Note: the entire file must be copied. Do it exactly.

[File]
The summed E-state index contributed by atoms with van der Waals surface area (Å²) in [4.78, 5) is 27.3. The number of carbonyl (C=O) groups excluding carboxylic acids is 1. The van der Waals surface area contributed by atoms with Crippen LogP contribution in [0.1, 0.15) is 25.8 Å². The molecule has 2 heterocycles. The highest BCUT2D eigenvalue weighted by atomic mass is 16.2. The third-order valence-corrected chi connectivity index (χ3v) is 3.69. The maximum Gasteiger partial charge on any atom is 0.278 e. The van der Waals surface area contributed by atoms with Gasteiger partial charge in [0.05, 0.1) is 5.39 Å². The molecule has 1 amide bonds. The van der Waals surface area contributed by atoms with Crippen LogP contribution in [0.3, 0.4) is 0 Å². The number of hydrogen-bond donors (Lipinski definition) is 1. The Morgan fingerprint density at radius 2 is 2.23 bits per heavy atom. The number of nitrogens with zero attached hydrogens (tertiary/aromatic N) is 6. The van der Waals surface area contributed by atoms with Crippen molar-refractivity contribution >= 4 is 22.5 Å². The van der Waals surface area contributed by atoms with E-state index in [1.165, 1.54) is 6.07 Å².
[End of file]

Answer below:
The summed E-state index contributed by atoms with van der Waals surface area (Å²) in [4.78, 5) is 27.3. The number of carbonyl (C=O) groups excluding carboxylic acids is 1. The van der Waals surface area contributed by atoms with Crippen LogP contribution in [0.1, 0.15) is 25.8 Å². The molecule has 2 heterocycles. The highest BCUT2D eigenvalue weighted by atomic mass is 16.2. The third-order valence-corrected chi connectivity index (χ3v) is 3.69. The maximum Gasteiger partial charge on any atom is 0.278 e. The van der Waals surface area contributed by atoms with Gasteiger partial charge in [0.05, 0.1) is 5.39 Å². The molecule has 1 amide bonds. The van der Waals surface area contributed by atoms with Crippen LogP contribution in [0.3, 0.4) is 0 Å². The number of hydrogen-bond donors (Lipinski definition) is 1. The Morgan fingerprint density at radius 2 is 2.23 bits per heavy atom. The number of nitrogens with zero attached hydrogens (tertiary/aromatic N) is 6. The van der Waals surface area contributed by atoms with Crippen molar-refractivity contribution >= 4 is 22.5 Å². The van der Waals surface area contributed by atoms with E-state index in [1.165, 1.54) is 6.07 Å².